Zero-emission vehicle deployment: Latin America

This briefing gives an overview of the status of ZEV development in Latin American economies.

EV adoption is underway in some Latin American markets for the passenger vehicle segment (Figure). The 2020 EV sales shares for passenger vehicles are scaling up in Costa Rica and Colombia at 0.6% each, and in Chile at 0.5%. Mexico and Brazil have higher EV sales but lower market shares due to their bigger market sizes. Mexico is the only ZEVTC member country among Latin American nations but is included in the Figure for a complete review of the region. Similar to developing countries in other regions, electric passenger car uptake is still at a very early stage in the Latin America.

Chart showing EV sales share of passenger vehicles in select countries of Latin America

Figure. EV sales share (%) for passenger vehicles of non-ZEV Transition Council (ZEVTC5) countries of key regions for 2020. Mexico is a ZEVTC country but is included for a complete review of Latin America.

Regarding bus segment, Chile and Colombia are home to the largest fleets of electric buses after China. By the end of 2020, Chile’s electric bus stock stood at more than 800 and Colombia had around 500 electric buses, with more on order. Argentina, Brazil, Ecuador, Uruguay, and Mexico have also put 20–70 electric buses into operation. Costa Rica, Panama, Paraguay, and Peru have several electric buses in pilot trials. The Latin American region is the second largest two-wheeler market after Southeast Asia, but the electrification of two-wheelers is in the earliest stages.

With regard to EV policies, several countries in the Latin American region, including Chile, Colombia, Costa Rica, Ecuador, Mexico, and Panama have set non-legally binding targets for ZEV sales or stock, or for internal combustion engine (ICE) phase-out that apply to passenger vehicles, buses, trucks, or other vehicle segments.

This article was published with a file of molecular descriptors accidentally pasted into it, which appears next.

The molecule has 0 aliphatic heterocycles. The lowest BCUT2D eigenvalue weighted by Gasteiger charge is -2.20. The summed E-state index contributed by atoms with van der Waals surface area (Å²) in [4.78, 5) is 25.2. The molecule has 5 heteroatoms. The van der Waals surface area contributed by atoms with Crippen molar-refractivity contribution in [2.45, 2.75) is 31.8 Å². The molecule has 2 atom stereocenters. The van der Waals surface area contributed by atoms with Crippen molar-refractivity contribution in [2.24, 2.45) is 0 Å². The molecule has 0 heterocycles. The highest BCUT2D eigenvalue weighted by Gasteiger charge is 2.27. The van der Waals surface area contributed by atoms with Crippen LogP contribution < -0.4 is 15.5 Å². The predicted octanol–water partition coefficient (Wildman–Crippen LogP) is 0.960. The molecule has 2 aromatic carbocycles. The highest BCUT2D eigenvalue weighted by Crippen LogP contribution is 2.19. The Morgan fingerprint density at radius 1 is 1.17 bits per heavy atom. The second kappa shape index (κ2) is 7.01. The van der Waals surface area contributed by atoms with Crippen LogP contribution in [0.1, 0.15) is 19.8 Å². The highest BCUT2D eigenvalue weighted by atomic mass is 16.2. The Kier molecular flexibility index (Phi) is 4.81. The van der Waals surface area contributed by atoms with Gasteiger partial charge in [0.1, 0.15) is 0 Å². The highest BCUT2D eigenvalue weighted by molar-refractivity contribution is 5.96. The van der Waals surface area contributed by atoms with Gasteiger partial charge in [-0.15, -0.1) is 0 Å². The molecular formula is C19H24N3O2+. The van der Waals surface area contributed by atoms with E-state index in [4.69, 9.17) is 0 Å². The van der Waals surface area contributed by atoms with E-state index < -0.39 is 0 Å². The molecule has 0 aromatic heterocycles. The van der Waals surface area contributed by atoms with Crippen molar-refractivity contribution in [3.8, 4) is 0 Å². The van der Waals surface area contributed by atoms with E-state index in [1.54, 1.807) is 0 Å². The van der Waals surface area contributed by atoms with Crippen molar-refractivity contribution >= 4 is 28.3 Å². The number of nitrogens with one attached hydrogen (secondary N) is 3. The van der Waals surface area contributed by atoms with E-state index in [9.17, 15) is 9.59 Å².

Opportunities for electrification, and success stories, are found in the areas of electrification of bus fleets and government fleets; manufacturing & assembly; incentives; charging infrastructure; R&D; and capacity building. Top barriers and challenges are found in insufficient fiscal incentives to reduce the cost of electric passenger cars; inadequate charging infrastructure, weak regulatory policies; lack of ZEV model availability; and lack of public awareness of ZEV technologies, incentives, and charging options.

Latin American markets would benefit from greater collaboration across many areas, including improving ZEV cost-competitiveness through fiscal incentives; developing a dense nationwide network of charging infrastructure; improving EV access through manufacturing and imports; replicating successful financing and business models for scaling ZEVs in fleets; targeted electrification of two-wheelers with battery swapping or renting; launching public awareness campaigns to spark curiosity and dispel myths about regional collaboration and coordination.